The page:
Maxxcom Puts Out 'For Sale' Sign | Adweek Maxxcom Puts Out 'For Sale' Sign | Adweek
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Maxxcom Puts Out 'For Sale' Sign

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Maxxcom, the acquisitive Toronto holding company, has been quietly put up for sale.

Canada's largest marketing-services company has 21 affiliates including U.S. agencies Margeotes|Fertitta + Partners and Crispin Porter + Bogusky.

Goldman Sachs is said to be handling the search. (John P. Curtin, a managing director of Goldman Sachs in New York, is a Maxxcom board member.)

Sources said Maxxcom is looking primarily for new investment capital. But outside investors and potential bidders, who have been briefed, insist all of Maxx com is on the block.

Maxxcom, which derives 70 percent of its revenue from the U.S., has been hit by the economic slowdown here. With a stock-market capitalization of about $27 million, the com pany, which also carries $57 million in debt and $32 million in earn-out liabilities, may be a hard sell.

Maxxcom executives declined to discuss any recapitalization initiatives. "I don't comment on rumors," said Beverley Morden, company president and CEO.

Maxxcom typically acquires a minority stake in entrepreneurial firms, with investments in the U.S., Canada and the U.K. The company provides its "partners" with fi nancial resources and operational autonomy in exchange for a share of the profits. Miami-based CP+B, in which Maxxcom bought a 49 percent stake in January, recently said it is opening a Los Angeles outpost, thanks to Maxxcom's financial help. Despite earn-outs still to come, CP+B principals said they're not worried about the future of the partnership. "I'm definitely not concerned about Maxxcom," said agency chairman Chuck Porter.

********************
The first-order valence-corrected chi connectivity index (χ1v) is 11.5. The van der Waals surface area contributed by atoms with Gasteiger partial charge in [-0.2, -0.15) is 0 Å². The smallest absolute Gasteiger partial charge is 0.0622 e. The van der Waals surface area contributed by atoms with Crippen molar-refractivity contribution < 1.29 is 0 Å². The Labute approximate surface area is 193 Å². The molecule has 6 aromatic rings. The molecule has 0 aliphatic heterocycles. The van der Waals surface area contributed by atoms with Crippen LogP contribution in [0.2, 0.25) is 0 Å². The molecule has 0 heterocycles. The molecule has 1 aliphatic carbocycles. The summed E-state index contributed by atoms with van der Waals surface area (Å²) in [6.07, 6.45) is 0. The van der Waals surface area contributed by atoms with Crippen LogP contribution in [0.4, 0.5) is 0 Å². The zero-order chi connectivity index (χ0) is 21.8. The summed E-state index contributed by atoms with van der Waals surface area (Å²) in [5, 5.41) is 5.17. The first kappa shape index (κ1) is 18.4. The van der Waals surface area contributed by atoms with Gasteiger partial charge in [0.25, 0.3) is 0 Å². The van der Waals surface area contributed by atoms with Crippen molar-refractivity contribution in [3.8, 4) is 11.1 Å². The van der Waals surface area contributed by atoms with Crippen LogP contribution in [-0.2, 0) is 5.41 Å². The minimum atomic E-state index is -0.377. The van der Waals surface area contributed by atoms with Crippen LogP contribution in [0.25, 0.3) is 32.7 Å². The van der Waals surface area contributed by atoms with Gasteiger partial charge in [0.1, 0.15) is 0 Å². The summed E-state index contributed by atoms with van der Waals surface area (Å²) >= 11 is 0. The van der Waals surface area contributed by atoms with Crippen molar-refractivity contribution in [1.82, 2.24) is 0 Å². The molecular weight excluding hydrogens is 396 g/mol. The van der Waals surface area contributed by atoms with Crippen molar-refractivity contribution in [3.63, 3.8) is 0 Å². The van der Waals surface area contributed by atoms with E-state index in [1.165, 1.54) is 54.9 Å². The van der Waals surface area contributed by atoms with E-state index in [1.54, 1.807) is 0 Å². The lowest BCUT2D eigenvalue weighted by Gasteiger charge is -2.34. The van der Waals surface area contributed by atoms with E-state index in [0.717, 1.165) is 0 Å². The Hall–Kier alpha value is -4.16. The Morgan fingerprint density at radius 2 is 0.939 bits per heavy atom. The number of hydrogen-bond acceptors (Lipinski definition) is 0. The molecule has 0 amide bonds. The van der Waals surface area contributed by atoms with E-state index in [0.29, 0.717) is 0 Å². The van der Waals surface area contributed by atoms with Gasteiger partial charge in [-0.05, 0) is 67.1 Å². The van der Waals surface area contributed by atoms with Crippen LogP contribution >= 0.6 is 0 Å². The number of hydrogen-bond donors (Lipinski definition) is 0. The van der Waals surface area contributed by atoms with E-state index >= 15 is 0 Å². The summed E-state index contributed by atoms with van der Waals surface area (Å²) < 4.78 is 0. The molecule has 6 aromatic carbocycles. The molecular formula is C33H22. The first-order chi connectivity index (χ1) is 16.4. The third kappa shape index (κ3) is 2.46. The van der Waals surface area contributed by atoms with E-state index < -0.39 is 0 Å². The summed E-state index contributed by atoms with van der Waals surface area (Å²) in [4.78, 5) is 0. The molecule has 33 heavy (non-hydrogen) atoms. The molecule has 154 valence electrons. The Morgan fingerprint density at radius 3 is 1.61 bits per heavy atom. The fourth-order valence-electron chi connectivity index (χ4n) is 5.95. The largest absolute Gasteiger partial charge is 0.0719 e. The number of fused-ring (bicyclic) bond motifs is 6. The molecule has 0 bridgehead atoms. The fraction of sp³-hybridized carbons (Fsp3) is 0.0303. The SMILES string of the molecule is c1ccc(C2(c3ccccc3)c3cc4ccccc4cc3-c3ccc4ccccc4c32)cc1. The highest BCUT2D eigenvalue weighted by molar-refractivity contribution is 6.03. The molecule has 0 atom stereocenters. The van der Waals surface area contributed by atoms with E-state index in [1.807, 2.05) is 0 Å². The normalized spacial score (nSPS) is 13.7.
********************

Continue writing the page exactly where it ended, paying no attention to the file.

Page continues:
Last year, Maxxcom was spun off of MDC Corp., a publicly-traded Toronto-based check printer and credit-card producer. MDC still holds on to 76 percent of its sibling's shares. That lim ited float has kept trading down and investors away. Maxxcom is trading at around $.98 (C$1.55), off from its 52-week high of $7.62 (C$12.00).

In September, MDC brought in Toronto merchant banker James Johnson as its new president. At the time, MDC CEO Miles Nadal said Johnson's mandate includes "reducing costs in [MDC's] operations and divesting our non-core businesses."